A code delivered to customers' smartphones will allow them to open the pizza compartment on the car. As Ford and Domino's examine how people interact with would-be self-driving cars, one thing they'll test out is whether delivering the goods in a driveway or at the curbside appeals more to customers (not that the former would be an option in many cases, should this technology ever see mass use).

"As Ford builds out its business enabled by self-driving vehicles, conducting research with companies like Domino's will be crucial to ensuring that the technology is applied in ways that enhance the customer experience," the OEM noted. Ford said it plans to begin production of self-driving cars just over three years from now in 2021.     

Toward the (uncertain) future

Ford is by no means alone in its exploration of the business uses of autonomous vehicles, but the company was recognized as the leader in self-driving vehicle development back in April under an assessment by Navigant Research. After Ford, Navigant said it found General Motors, the Renault-Nissan Alliance and Daimler are leading in autonomous vehicle systems.

Meanwhile, automobile OEMs have been announcing partnerships and making business development plans and expansions regarding electric-drive vehicles. Analysts such as those at Research and Markets have pointed out that electric vehicles are more conducive to autonomy; EVs, for example, provide a single power source for propulsion, electronics and software, can use simplified drivetrains and don't generate heat as a vehicle powered by an internal combustion engine does.

So as autonomous vehicles advance, look for accompanying applications of and plans for EVs. The Coalition for Future Mobility, an alliance that includes nearly every global automaker as well as groups representing people with special mobility needs and many others, is looking to self-driving vehicles as essentially the answer to many societal problems that exist today.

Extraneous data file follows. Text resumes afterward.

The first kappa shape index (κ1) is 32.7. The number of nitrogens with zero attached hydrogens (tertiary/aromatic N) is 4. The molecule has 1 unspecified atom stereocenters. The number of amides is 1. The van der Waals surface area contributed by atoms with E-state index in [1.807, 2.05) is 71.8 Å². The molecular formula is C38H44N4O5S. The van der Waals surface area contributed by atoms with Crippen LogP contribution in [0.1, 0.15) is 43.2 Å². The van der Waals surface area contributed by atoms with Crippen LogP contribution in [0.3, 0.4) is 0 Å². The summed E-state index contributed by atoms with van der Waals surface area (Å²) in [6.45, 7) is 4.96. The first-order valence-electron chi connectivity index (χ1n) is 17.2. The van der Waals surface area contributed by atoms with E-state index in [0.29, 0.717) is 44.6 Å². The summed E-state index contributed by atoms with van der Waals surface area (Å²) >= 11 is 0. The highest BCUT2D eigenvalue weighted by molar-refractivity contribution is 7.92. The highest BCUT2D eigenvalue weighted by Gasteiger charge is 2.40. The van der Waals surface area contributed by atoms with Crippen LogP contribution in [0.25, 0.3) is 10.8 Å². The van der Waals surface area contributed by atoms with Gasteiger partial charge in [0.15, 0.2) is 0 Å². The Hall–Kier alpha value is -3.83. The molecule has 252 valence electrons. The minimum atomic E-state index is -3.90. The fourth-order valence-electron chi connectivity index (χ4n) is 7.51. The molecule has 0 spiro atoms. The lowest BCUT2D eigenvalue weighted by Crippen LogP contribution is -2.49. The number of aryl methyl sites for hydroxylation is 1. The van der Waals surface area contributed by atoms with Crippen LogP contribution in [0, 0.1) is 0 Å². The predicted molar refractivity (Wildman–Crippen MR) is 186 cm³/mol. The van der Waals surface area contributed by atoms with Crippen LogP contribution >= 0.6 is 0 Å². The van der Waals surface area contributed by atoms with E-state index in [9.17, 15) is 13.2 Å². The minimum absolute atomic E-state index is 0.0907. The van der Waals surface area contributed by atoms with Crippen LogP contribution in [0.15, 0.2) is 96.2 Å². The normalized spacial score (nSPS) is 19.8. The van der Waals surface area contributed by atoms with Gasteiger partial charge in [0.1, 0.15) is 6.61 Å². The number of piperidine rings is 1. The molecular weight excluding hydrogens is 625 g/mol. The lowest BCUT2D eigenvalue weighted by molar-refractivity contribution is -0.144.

Such vehicles, the coalition contends, could improve roadway safety, reduce traffic congestion, provide more personal independence for the aging and disabled and allow for greater productivity, all while helping save the environment. That's quite a tall order, and one of the many questions that remains to be answered is whether automating vehicles will leave whole industries — from ride-sharing services to food delivery to freight transporters — of unemployed drivers in its wake.

About the Author

Aaron Marsh

Before computerization had fully taken hold and automotive work took someone who speaks engine, Aaron grew up in Upstate New York taking cars apart and fixing and rewiring them, keeping more than a few great jalopies (classics) on the road that probably didn't deserve to be. He spent a decade inside the Beltway covering Congress and the intricacies of the health care system before a stint in local New England news, picking up awards for both pen and camera.

He wrote about you-name-it, from transportation and law and the courts to events of all kinds and telecommunications, and landed in trucking when he joined FleetOwner in July 2015. Long an editorial leader, he was a keeper of knowledge at FleetOwner ready to dive in on the technical and the topical inside and all-around trucking—and still turned a wrench or two. Or three. 

Aaron previously wrote for FleetOwner.